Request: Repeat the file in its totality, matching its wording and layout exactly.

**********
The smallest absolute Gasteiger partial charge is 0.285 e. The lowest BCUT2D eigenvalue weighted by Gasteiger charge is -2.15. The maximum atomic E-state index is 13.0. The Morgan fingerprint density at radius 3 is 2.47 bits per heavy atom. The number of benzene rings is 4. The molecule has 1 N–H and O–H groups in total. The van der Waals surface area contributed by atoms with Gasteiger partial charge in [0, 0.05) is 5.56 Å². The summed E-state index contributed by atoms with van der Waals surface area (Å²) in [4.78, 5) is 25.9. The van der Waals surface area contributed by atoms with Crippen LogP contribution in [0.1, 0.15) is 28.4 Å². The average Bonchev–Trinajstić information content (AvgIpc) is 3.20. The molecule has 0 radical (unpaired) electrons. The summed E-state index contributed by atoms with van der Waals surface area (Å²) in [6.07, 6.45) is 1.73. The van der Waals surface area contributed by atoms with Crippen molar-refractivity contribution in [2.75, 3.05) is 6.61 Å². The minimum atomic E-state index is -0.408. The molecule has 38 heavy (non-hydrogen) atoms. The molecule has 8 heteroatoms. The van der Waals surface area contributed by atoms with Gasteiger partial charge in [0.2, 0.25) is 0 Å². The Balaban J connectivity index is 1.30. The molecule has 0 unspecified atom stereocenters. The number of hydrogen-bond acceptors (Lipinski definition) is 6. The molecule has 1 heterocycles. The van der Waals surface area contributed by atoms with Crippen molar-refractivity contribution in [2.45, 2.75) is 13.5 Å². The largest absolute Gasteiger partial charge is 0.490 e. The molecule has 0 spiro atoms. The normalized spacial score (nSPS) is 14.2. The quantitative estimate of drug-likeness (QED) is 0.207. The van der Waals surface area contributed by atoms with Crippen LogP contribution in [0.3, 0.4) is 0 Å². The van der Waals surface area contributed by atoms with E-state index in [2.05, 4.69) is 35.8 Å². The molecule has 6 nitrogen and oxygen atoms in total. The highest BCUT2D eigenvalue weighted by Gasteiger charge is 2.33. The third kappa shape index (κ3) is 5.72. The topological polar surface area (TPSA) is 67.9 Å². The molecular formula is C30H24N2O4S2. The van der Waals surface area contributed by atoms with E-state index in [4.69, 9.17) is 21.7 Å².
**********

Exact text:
The smallest absolute Gasteiger partial charge is 0.285 e. The lowest BCUT2D eigenvalue weighted by Gasteiger charge is -2.15. The maximum atomic E-state index is 13.0. The Morgan fingerprint density at radius 3 is 2.47 bits per heavy atom. The number of benzene rings is 4. The molecule has 1 N–H and O–H groups in total. The van der Waals surface area contributed by atoms with Gasteiger partial charge in [0, 0.05) is 5.56 Å². The summed E-state index contributed by atoms with van der Waals surface area (Å²) in [4.78, 5) is 25.9. The van der Waals surface area contributed by atoms with Crippen LogP contribution in [0.1, 0.15) is 28.4 Å². The average Bonchev–Trinajstić information content (AvgIpc) is 3.20. The molecule has 0 radical (unpaired) electrons. The summed E-state index contributed by atoms with van der Waals surface area (Å²) in [6.07, 6.45) is 1.73. The van der Waals surface area contributed by atoms with Crippen molar-refractivity contribution in [2.75, 3.05) is 6.61 Å². The minimum atomic E-state index is -0.408. The molecule has 38 heavy (non-hydrogen) atoms. The molecule has 8 heteroatoms. The van der Waals surface area contributed by atoms with Gasteiger partial charge in [0.2, 0.25) is 0 Å². The Balaban J connectivity index is 1.30. The molecule has 0 unspecified atom stereocenters. The number of hydrogen-bond acceptors (Lipinski definition) is 6. The molecule has 1 heterocycles. The van der Waals surface area contributed by atoms with Crippen molar-refractivity contribution in [2.45, 2.75) is 13.5 Å². The largest absolute Gasteiger partial charge is 0.490 e. The molecule has 0 spiro atoms. The normalized spacial score (nSPS) is 14.2. The quantitative estimate of drug-likeness (QED) is 0.207. The van der Waals surface area contributed by atoms with Crippen LogP contribution in [0.3, 0.4) is 0 Å². The van der Waals surface area contributed by atoms with E-state index in [2.05, 4.69) is 35.8 Å². The molecule has 6 nitrogen and oxygen atoms in total. The highest BCUT2D eigenvalue weighted by Gasteiger charge is 2.33. The third kappa shape index (κ3) is 5.72. The topological polar surface area (TPSA) is 67.9 Å². The molecular formula is C30H24N2O4S2. The van der Waals surface area contributed by atoms with E-state index in [4.69, 9.17) is 21.7 Å².